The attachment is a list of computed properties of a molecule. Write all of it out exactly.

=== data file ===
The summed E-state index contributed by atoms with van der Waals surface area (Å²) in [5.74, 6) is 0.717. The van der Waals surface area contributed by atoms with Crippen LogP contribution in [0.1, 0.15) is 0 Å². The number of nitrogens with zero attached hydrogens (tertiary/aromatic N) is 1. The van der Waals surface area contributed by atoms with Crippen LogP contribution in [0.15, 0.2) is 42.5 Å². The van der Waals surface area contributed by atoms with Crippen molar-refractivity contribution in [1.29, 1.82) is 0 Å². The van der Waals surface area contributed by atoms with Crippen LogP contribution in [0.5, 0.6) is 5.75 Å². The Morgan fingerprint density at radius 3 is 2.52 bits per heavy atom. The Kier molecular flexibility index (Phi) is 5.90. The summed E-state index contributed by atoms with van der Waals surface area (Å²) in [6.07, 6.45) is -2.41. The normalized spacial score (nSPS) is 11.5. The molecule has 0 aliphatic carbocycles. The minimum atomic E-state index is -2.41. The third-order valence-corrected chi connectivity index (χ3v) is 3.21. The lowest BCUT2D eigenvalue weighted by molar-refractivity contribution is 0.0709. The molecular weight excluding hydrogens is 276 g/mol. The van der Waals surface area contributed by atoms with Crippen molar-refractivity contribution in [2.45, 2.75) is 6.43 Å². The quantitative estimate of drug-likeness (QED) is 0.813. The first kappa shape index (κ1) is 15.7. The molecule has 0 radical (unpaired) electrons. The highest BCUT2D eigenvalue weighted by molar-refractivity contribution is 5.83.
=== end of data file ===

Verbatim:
The summed E-state index contributed by atoms with van der Waals surface area (Å²) in [5.74, 6) is 0.717. The van der Waals surface area contributed by atoms with Crippen LogP contribution in [0.1, 0.15) is 0 Å². The number of nitrogens with zero attached hydrogens (tertiary/aromatic N) is 1. The van der Waals surface area contributed by atoms with Crippen LogP contribution in [0.15, 0.2) is 42.5 Å². The van der Waals surface area contributed by atoms with Crippen molar-refractivity contribution in [1.29, 1.82) is 0 Å². The van der Waals surface area contributed by atoms with Crippen LogP contribution in [0.5, 0.6) is 5.75 Å². The Morgan fingerprint density at radius 3 is 2.52 bits per heavy atom. The Kier molecular flexibility index (Phi) is 5.90. The summed E-state index contributed by atoms with van der Waals surface area (Å²) in [6.07, 6.45) is -2.41. The normalized spacial score (nSPS) is 11.5. The molecule has 0 aliphatic carbocycles. The minimum atomic E-state index is -2.41. The third-order valence-corrected chi connectivity index (χ3v) is 3.21. The lowest BCUT2D eigenvalue weighted by molar-refractivity contribution is 0.0709. The molecular weight excluding hydrogens is 276 g/mol. The van der Waals surface area contributed by atoms with Crippen molar-refractivity contribution in [2.45, 2.75) is 6.43 Å². The quantitative estimate of drug-likeness (QED) is 0.813. The first kappa shape index (κ1) is 15.7. The molecule has 0 radical (unpaired) electrons. The highest BCUT2D eigenvalue weighted by molar-refractivity contribution is 5.83.